Sunday Homilies
Reflection by Rev. Fr. George Kolleril - Catching a Fisherman
Reflection by Rev. Fr. George Kolleril - Catching a Fisherman

Catching a Fisherman
When Peter went fishing that evening, he could never have imagined that his life was going to be changed forever.  Though he had toiled the whole night (Lk 5:5), he had nothing but an empty net to show.  Perhaps Peter was not a person who got disappointed fast.  He could clean his net.  There will be another night, another try, and with better luck a good catch.  It can be safely assumed that Peter did not mind lending his boat to the teacher who had become famous as one who taught with authority.  Did he know Jesus already?  C. Bernard Ruffin in his book The Twelve: The Lives of the Apostles after Calvary,gives us to understand that this was not Peter’s first meeting with Jesus.  He says to the effect that the first meeting between the two took place the way we find it explained in Jn 1: 42.  But then in the first chapter of John we have no words attributed to Peter; whereas in the gospel passage we are reflecting on we hear Peter speaking twice.
It does not matter if we can accept the conclusion arrived at by Ruffin.  It does not matter whether Peter had known Jesus already.  On that day Peter would have, in all probability, lent his boat to anyone for some time because he did not immediately need it.
We do not know if Peter paid any attention to what Jesus told the people while sitting in the boat a little away from the shore.  But he did pay heed to the suggestion of the carpenter from Nazareth:  “Put out into the deep water and let down your nets for a catch.”  There was power and authority in the suggestion.  Or was it a command?  The net was to be let down for a catch and not for another try.  Peter did not protest saying, “I’ve already washed the net clean”.   What he said was, “If you say so, I will let down the nets.”  Of course, before expressing his acquiescence he let the Lord know of his disappointment:  “Master, we have worked all night long but have caught nothing.”
What we can know from the gospel account is that Peter was a wise man.  He already knew the difference between luck and providence.  He knew that the huge catch could not be explained away as a chance event.  His simple reason told him that one who had power over rivers and seas and the creatures in them had to be Lord.  And God’s generosity to any human has to be a great event.  As one who notices the faintest stain on a pure white background, in a flash Peter put his soul before the Lord.  And then he could not but sink to his knees.  The words he uttered were but a cry that rose from his heart:  “Go away from me, Lord, for I am a sinful man!”  This response (I don’t think, it was a reaction) is indeed reminiscent of Isaiah’s response (Is. 6:5).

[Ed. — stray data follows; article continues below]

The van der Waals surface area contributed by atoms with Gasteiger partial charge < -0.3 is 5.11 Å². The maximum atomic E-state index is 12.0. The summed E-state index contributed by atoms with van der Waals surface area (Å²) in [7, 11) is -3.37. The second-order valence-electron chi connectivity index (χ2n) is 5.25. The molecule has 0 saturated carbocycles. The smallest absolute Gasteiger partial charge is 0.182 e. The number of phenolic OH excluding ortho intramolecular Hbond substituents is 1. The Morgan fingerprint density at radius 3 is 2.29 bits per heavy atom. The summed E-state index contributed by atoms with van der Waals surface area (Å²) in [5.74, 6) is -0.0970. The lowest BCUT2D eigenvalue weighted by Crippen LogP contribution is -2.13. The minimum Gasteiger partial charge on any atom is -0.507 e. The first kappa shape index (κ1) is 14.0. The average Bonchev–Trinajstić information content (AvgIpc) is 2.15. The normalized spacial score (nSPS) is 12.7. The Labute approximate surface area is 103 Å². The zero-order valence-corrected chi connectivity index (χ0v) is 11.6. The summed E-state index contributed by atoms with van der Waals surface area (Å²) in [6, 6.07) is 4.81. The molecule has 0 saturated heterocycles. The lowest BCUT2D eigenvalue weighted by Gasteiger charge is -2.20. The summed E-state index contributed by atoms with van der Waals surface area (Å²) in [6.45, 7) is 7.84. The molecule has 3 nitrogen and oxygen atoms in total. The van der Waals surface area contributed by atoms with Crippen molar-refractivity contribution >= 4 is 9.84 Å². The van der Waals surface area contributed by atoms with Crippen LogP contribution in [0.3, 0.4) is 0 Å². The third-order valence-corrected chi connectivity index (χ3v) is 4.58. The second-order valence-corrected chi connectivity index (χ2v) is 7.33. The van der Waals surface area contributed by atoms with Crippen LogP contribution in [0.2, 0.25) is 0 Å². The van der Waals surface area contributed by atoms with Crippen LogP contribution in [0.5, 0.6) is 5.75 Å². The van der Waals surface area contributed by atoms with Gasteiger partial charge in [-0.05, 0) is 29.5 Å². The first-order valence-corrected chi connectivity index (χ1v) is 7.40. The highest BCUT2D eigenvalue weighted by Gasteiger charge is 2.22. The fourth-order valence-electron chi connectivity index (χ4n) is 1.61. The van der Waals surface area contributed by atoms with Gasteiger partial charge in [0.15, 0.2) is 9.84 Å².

Awareness of sin can lead either to positive action or to negative withdrawal.  Many do experience a feeling of unworthiness; but all do not respond in a positive way.  Some avoid sacraments, some stop going to Church.  Some allow their hearts to be further hardened.  But there are also many who sink to their knees in the confessional.
What is interesting is the way Jesus responded.  His action is just like that of the father in the parable of the prodigal son.  In the parable, the father seems not to have heard the confession of his once wayward son.  He just gave instructions for his life from that moment on (Lk. 15: 22-24).  Now Jesus too did not say anything directly regarding Peter’s confession.  He told him what he wanted from that moment on:  “Do not be afraid; from now on you will be catching people.”  First the Lord took Peter’s boat.  Then he took Peter himself.  He had come for him!
We know what happened then.  Before Peter was the biggest catch of his life.  It was a fortune for him, who till then was so ordinary.  We do not know if Peter threw a glance at his net that was on the breaking point.  We do not know if he looked again at his boat.  He just followed the Lord.  Years later, St Paul expressed the feeling of Peter and every disciple (including Paul himself) who followed the Lord without counting the cost:  “I regard everything as loss because of the surpassing value of knowing Christ Jesus my Lord” (Phil 3:8).
What St Luke wants to say is that all of us are called just as Peter was.  We have to identify ourselves with this great apostle.  Peter was so ordinary, not rich, not that successful even as a fisherman.  He succeeds only when he obeys Jesus.  Obeying the Lord can be very rewarding.  That is the way to success in Christian life.

Reflection by Rev. Fr. George Kolleril - Rejection at Nazareth
Reflection by Rev. Fr. George Kolleril - Baptism of the Lord
Reflection by Rev. Fr. George Kolleril - Epiphany
Reflection by Rev. Fr. George Kolleril - Holy Family
Reflection by Rev. Fr. George Kolleril - Contemplating the Crib
Reflection by Rev. Fr. George Kolleril - Third Sunday of Advent
Reflection by Rev. Fr. George Kolleril - Second Sunday of Advent
Reflection by Rev. Fr. George Kolleril - First Sunday of Advent